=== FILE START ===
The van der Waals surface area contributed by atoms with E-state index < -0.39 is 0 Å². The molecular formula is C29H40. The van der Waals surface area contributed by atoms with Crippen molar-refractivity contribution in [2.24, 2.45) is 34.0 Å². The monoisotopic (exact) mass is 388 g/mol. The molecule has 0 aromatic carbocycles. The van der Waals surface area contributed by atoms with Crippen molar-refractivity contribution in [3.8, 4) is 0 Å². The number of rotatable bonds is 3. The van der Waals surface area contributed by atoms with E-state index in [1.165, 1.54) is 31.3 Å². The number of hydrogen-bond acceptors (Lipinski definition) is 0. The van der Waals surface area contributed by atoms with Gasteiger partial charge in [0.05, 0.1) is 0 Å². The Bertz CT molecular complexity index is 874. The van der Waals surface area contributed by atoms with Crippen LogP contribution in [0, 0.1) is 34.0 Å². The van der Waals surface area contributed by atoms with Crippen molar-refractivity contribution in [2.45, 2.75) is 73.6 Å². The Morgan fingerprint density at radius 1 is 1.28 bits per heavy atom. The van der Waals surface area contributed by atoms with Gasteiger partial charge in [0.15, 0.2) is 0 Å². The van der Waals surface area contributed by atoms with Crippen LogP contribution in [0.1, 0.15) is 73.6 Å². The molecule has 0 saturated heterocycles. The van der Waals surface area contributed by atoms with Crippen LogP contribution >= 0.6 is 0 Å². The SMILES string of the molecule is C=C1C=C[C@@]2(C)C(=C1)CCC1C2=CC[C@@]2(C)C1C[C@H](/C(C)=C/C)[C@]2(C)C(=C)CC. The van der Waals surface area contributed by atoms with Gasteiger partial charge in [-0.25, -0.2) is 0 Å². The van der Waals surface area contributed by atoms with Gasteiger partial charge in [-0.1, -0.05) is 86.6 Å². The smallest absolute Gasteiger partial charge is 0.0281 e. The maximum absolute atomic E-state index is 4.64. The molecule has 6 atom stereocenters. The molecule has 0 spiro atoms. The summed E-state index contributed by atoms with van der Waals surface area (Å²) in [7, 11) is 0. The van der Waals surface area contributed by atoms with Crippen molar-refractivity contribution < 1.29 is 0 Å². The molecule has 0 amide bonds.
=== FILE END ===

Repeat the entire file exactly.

The van der Waals surface area contributed by atoms with E-state index < -0.39 is 0 Å². The molecular formula is C29H40. The van der Waals surface area contributed by atoms with Crippen molar-refractivity contribution in [2.24, 2.45) is 34.0 Å². The monoisotopic (exact) mass is 388 g/mol. The molecule has 0 aromatic carbocycles. The van der Waals surface area contributed by atoms with Crippen molar-refractivity contribution in [3.8, 4) is 0 Å². The number of rotatable bonds is 3. The van der Waals surface area contributed by atoms with E-state index in [1.165, 1.54) is 31.3 Å². The number of hydrogen-bond acceptors (Lipinski definition) is 0. The van der Waals surface area contributed by atoms with Gasteiger partial charge in [0.05, 0.1) is 0 Å². The Bertz CT molecular complexity index is 874. The van der Waals surface area contributed by atoms with Crippen LogP contribution in [0, 0.1) is 34.0 Å². The van der Waals surface area contributed by atoms with Crippen molar-refractivity contribution in [2.45, 2.75) is 73.6 Å². The Morgan fingerprint density at radius 1 is 1.28 bits per heavy atom. The van der Waals surface area contributed by atoms with Gasteiger partial charge in [0.15, 0.2) is 0 Å². The van der Waals surface area contributed by atoms with Crippen LogP contribution in [0.1, 0.15) is 73.6 Å². The molecule has 0 saturated heterocycles. The van der Waals surface area contributed by atoms with Crippen LogP contribution >= 0.6 is 0 Å². The SMILES string of the molecule is C=C1C=C[C@@]2(C)C(=C1)CCC1C2=CC[C@@]2(C)C1C[C@H](/C(C)=C/C)[C@]2(C)C(=C)CC. The van der Waals surface area contributed by atoms with Gasteiger partial charge in [-0.25, -0.2) is 0 Å². The van der Waals surface area contributed by atoms with Gasteiger partial charge in [-0.1, -0.05) is 86.6 Å². The smallest absolute Gasteiger partial charge is 0.0281 e. The maximum absolute atomic E-state index is 4.64. The molecule has 6 atom stereocenters. The molecule has 0 spiro atoms. The summed E-state index contributed by atoms with van der Waals surface area (Å²) in [7, 11) is 0. The van der Waals surface area contributed by atoms with Crippen molar-refractivity contribution < 1.29 is 0 Å². The molecule has 0 amide bonds.